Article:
Whilst this is by no means an exhaustive list of Triumph effects (there is far too many to count !!!) i’ve found these to serve me well and might well have been overlooked due to being mainly published in Magazines. If there is one other tip I can add is when performing the Vernon Triumph Shuffle instead of using the heal of the hand to do the move try just squeezing the cards together under the cover card using the thumb and first finger in a pinching motion which is far more natural action when squaring the shuffled cards. This subtlety was published in the Randy Wakeman One Man Issue of Genii April 1991 under the effect Topsy Turvy Charlie.



Mastering the Stevens Control


The Stevens Control is one of those sleights that has caused much debate about its origins and indeed the correct method for performing it. In it’s basic form it is a false shuffle to retain the order of the top stock normally a poker hand and was first published in Dai Vernon’s More Inner Secrets of Card Magic, page 55, ‘To bring cards to the top’.” The difficulty that comes is following the description which is very brief and doesn’t include any photos or diagrams of the correct finger positions. According to the description the card you are trying to mark off should just cleanly pop out at the corner but this rarely happens 100% of the time. Skip forward to 1975 and in Karl Fulves Riffle Shuffle Technique part 2 a more detailed description of this move is published with diagrams however this again doesn’t always lead to a clean pop out every time and you may get a block of cards instead of a single card. In the same publication Karl Fulves details  Braue’s method of achieving the same control under the title “Four Card Control” which nods towards the Dai Vernon Triumph Shuffle. Whilst this is perhaps not the most elegant of handling with the squaring action of the triumph shuffle what it does achieve is a perfect pop out of a single card. This same method is later published in J.K Schmidt’s Modern Close Up Card Problems in 1981. Thankfully over the years there have been other methods published in print and on DVD to achieve the same results but with much more ease of control.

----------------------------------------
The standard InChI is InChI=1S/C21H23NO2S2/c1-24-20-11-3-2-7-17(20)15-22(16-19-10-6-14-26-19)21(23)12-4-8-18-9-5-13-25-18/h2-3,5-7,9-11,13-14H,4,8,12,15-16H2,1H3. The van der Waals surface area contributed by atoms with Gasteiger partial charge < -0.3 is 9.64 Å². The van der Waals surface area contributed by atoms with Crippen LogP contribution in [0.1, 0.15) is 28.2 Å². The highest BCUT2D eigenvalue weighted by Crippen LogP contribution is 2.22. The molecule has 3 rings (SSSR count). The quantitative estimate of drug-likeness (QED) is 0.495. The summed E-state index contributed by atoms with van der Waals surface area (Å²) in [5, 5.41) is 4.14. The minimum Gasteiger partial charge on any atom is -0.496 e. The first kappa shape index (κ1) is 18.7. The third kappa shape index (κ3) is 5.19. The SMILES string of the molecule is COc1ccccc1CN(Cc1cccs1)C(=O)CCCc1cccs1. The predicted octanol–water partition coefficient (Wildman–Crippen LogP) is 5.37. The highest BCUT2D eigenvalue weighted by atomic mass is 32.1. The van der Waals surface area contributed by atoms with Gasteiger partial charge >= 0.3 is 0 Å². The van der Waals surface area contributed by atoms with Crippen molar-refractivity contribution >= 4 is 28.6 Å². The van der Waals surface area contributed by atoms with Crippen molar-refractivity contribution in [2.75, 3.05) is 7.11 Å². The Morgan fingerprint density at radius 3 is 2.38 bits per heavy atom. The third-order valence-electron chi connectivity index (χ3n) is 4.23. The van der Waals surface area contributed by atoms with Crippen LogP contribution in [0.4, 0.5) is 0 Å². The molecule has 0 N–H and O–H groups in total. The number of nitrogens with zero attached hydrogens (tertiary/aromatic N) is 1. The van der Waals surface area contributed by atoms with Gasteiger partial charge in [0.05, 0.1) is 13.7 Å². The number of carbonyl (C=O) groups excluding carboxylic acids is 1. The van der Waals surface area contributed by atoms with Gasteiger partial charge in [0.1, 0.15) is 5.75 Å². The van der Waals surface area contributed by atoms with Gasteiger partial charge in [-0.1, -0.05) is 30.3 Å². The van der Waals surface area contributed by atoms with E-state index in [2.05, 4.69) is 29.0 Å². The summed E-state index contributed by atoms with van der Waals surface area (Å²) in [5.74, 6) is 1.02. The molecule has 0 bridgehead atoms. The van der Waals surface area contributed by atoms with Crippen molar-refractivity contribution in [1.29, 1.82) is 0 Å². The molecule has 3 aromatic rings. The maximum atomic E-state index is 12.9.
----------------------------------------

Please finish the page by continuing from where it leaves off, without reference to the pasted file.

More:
Supreme Control by Bob King

Published in Bob King’s excellent Ultimate Breather notes and also in Jerry Mentzer’s Card File, Bob’s control as the title of his notes implies uses a breather. With Bob’s variation there is no worry about how clean the jog is because you don’t need one although you will need to be able to hold back specific numbers of cards as part of the shuffle sequence.

SVS Shuffle by David Solomon

Published in The Wisdom Of Solomon Dave’s method relies on a blocking off technique published by Ed Marlo in Marlo’s magazine Vol 5 along with some elements of Bob King’s control to achieve a simplified variation. As part of this Dave also explains an excellent stacking effect where after the Four aces you then locate a Royal Flush in Spades yet is relatively simple to master. You can also see this performed and explained briefly on his Big Blind Media DVD Card Solutions of David Solomon Volume 3.

Top Stock Control by Roberto Giobbi

On page 157 of Roberto’s Secret Agenda book he explains a variation credited to Dai Vernon that doesn’t involve creating a jog but instead relies upon holding a break with the thumb as the shuffle is performed. Whilst not looking as clean as the original method and not allowing you to pause and move your hands away before the final shuffle this still achieves the same suiting beginners.

Stevens Control by Steve Ehlers